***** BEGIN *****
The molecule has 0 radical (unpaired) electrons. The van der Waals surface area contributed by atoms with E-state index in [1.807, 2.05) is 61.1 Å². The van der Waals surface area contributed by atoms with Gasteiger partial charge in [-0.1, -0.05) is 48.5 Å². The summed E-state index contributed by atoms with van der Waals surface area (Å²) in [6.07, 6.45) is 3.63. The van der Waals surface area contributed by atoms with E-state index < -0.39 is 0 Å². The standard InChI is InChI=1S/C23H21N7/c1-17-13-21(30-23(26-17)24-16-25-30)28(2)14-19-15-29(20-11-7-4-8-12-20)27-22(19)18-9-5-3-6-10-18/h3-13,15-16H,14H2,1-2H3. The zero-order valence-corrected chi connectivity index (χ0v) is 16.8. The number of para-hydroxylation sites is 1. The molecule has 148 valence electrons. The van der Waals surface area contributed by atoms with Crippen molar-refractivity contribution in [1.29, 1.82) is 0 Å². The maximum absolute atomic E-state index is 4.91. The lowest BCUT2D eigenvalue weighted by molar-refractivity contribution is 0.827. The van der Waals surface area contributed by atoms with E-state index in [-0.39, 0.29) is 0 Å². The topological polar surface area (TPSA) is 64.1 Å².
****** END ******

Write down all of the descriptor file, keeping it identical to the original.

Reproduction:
The molecule has 0 radical (unpaired) electrons. The van der Waals surface area contributed by atoms with E-state index in [1.807, 2.05) is 61.1 Å². The van der Waals surface area contributed by atoms with Gasteiger partial charge in [-0.1, -0.05) is 48.5 Å². The summed E-state index contributed by atoms with van der Waals surface area (Å²) in [6.07, 6.45) is 3.63. The van der Waals surface area contributed by atoms with E-state index < -0.39 is 0 Å². The standard InChI is InChI=1S/C23H21N7/c1-17-13-21(30-23(26-17)24-16-25-30)28(2)14-19-15-29(20-11-7-4-8-12-20)27-22(19)18-9-5-3-6-10-18/h3-13,15-16H,14H2,1-2H3. The zero-order valence-corrected chi connectivity index (χ0v) is 16.8. The number of para-hydroxylation sites is 1. The molecule has 148 valence electrons. The van der Waals surface area contributed by atoms with Crippen molar-refractivity contribution in [1.29, 1.82) is 0 Å². The maximum absolute atomic E-state index is 4.91. The lowest BCUT2D eigenvalue weighted by molar-refractivity contribution is 0.827. The van der Waals surface area contributed by atoms with E-state index in [-0.39, 0.29) is 0 Å². The topological polar surface area (TPSA) is 64.1 Å².